How do bankers escape the City to make it as an entrepreneur?

 
Edith Hancock
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Would you trade it all in to sell ear muffs? (Source: Getty)

Bankers have a long history of flexing their creative and marketing muscles once in a while to start their own firms, sometimes with mixed success.

This year, former City banker Oli Brookes took a step back from Square Mile life. He joined up with fellow entrepreneur Dan Zell to set up a company that now brings stylish footwear to well-heeled workers across the country; The London Sock Exchange.

Then of course, many choose to follow their passions. For former senior exec at Sumitomo Bank Mark Gordon, that passion was beer. Setting up the Wimbledon Brewery in 2013, the ex-banker poached a master brewer with 40 years of experience in London’s most famous breweries (Truman and Fullers to name a couple). Another tip for would-be businessmen: contacts are crucial.

Better known amongst City types is former Goldman Sachs, Credit Suisse and Merrill Lynch investment alumnus Ali Parsa. The serial banker quit Goldman Sachs in 2001 to start healthcare company Circle, dubbed “revolutionary” and a shining example of how the NHS should be run on its launch in 2004. He’s now running a second healthcare business Babylon.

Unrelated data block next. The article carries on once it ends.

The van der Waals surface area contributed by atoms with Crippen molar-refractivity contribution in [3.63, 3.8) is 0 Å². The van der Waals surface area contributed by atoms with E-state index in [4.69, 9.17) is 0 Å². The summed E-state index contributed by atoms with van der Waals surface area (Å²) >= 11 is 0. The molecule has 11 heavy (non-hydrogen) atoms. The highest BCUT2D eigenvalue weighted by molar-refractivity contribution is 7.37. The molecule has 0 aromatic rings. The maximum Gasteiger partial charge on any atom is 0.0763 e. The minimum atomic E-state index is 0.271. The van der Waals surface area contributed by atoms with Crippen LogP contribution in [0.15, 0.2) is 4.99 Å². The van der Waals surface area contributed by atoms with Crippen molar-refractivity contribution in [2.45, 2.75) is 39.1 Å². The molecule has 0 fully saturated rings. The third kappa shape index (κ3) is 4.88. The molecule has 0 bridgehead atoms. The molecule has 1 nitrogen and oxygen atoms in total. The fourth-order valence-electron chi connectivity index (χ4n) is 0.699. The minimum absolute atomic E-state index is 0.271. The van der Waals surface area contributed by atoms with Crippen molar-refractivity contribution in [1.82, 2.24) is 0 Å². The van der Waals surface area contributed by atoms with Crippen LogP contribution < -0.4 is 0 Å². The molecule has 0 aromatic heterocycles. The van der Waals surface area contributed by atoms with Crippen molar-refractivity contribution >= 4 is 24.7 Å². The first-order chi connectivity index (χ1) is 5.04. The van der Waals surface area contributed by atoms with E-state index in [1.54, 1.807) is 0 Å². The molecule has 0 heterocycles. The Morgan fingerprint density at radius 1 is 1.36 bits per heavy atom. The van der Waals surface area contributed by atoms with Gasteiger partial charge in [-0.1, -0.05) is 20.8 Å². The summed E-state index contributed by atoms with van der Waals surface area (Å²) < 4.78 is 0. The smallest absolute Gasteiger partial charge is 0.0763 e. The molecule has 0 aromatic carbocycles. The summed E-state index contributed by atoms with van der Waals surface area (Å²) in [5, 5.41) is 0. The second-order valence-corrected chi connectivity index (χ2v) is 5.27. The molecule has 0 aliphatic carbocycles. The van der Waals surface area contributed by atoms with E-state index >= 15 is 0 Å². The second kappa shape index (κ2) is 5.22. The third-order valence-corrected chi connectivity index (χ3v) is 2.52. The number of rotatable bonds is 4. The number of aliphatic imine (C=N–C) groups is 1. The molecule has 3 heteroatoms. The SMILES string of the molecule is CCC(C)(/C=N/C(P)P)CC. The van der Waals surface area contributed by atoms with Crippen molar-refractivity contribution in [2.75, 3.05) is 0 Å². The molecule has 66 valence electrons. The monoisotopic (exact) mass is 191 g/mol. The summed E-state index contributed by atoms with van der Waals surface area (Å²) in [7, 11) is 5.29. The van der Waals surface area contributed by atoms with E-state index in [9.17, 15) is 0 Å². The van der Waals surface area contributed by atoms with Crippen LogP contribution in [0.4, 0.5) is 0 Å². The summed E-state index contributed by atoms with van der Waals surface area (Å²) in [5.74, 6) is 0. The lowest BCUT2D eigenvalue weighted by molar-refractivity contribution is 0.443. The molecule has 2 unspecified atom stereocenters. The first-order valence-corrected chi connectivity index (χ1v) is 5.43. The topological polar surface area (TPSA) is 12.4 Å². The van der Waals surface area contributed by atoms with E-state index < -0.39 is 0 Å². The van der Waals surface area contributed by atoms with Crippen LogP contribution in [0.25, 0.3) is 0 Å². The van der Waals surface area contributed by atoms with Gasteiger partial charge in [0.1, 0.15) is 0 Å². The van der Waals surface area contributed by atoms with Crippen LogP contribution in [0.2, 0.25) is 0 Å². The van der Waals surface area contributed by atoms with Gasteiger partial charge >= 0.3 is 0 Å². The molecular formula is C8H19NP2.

One common theme is to remind everyone of your City roots, as Brookes, Gordon and Parsa have when plugging their new projects.

The newest City boy to join the ranks is Tim Baros, formerly of RBS and Deutsche Bank, who’s found a rare niche in the market. Apparently you cannot buy ear muffs that fold neatly into a person’s handbag or briefcase in the UK, so the US-born banker turned his hand to sales.

The Capitalist was sent a delightful pair of earmuffs that do indeed fold up nicely, but one word of advice; do check your spelling before you send out a promotional gift and letter.

While it’s customary to play up your achievements to future investors and customers, we doubt that Tim Baros is a “former bank”.

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